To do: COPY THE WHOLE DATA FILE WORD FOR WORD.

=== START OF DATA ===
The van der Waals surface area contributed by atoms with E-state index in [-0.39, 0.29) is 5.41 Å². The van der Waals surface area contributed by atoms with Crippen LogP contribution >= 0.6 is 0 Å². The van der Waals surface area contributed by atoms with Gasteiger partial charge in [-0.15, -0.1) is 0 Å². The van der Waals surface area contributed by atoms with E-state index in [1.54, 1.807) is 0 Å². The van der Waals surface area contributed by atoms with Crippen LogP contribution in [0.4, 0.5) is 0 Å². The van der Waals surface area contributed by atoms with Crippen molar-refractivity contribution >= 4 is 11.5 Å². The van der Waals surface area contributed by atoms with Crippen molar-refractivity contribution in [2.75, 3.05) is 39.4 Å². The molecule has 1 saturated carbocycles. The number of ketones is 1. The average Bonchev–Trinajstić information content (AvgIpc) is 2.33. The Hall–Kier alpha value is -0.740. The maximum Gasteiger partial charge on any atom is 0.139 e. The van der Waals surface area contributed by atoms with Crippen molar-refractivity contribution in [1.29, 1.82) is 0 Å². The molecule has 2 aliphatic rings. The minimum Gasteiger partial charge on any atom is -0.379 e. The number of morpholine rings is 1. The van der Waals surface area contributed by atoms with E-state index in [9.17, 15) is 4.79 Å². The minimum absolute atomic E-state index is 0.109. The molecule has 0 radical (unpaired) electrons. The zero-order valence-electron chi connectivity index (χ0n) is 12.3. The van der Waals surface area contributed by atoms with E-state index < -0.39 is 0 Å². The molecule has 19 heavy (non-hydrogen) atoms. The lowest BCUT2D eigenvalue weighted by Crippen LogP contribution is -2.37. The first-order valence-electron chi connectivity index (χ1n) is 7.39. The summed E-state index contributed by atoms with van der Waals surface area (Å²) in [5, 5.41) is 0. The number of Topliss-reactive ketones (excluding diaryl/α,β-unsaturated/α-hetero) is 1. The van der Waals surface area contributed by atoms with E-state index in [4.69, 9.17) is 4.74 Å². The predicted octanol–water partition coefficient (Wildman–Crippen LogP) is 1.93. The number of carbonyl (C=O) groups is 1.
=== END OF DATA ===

The van der Waals surface area contributed by atoms with E-state index in [-0.39, 0.29) is 5.41 Å². The van der Waals surface area contributed by atoms with Crippen LogP contribution >= 0.6 is 0 Å². The van der Waals surface area contributed by atoms with Gasteiger partial charge in [-0.15, -0.1) is 0 Å². The van der Waals surface area contributed by atoms with E-state index in [1.54, 1.807) is 0 Å². The van der Waals surface area contributed by atoms with Crippen LogP contribution in [0.4, 0.5) is 0 Å². The van der Waals surface area contributed by atoms with Crippen molar-refractivity contribution >= 4 is 11.5 Å². The van der Waals surface area contributed by atoms with Crippen molar-refractivity contribution in [2.75, 3.05) is 39.4 Å². The molecule has 1 saturated carbocycles. The number of ketones is 1. The average Bonchev–Trinajstić information content (AvgIpc) is 2.33. The Hall–Kier alpha value is -0.740. The maximum Gasteiger partial charge on any atom is 0.139 e. The van der Waals surface area contributed by atoms with Crippen molar-refractivity contribution in [1.29, 1.82) is 0 Å². The molecule has 2 aliphatic rings. The minimum Gasteiger partial charge on any atom is -0.379 e. The number of morpholine rings is 1. The van der Waals surface area contributed by atoms with E-state index in [9.17, 15) is 4.79 Å². The minimum absolute atomic E-state index is 0.109. The molecule has 0 radical (unpaired) electrons. The zero-order valence-electron chi connectivity index (χ0n) is 12.3. The van der Waals surface area contributed by atoms with E-state index < -0.39 is 0 Å². The molecule has 19 heavy (non-hydrogen) atoms. The lowest BCUT2D eigenvalue weighted by Crippen LogP contribution is -2.37. The first-order valence-electron chi connectivity index (χ1n) is 7.39. The summed E-state index contributed by atoms with van der Waals surface area (Å²) in [5, 5.41) is 0. The number of Topliss-reactive ketones (excluding diaryl/α,β-unsaturated/α-hetero) is 1. The van der Waals surface area contributed by atoms with E-state index in [4.69, 9.17) is 4.74 Å². The predicted octanol–water partition coefficient (Wildman–Crippen LogP) is 1.93. The number of carbonyl (C=O) groups is 1.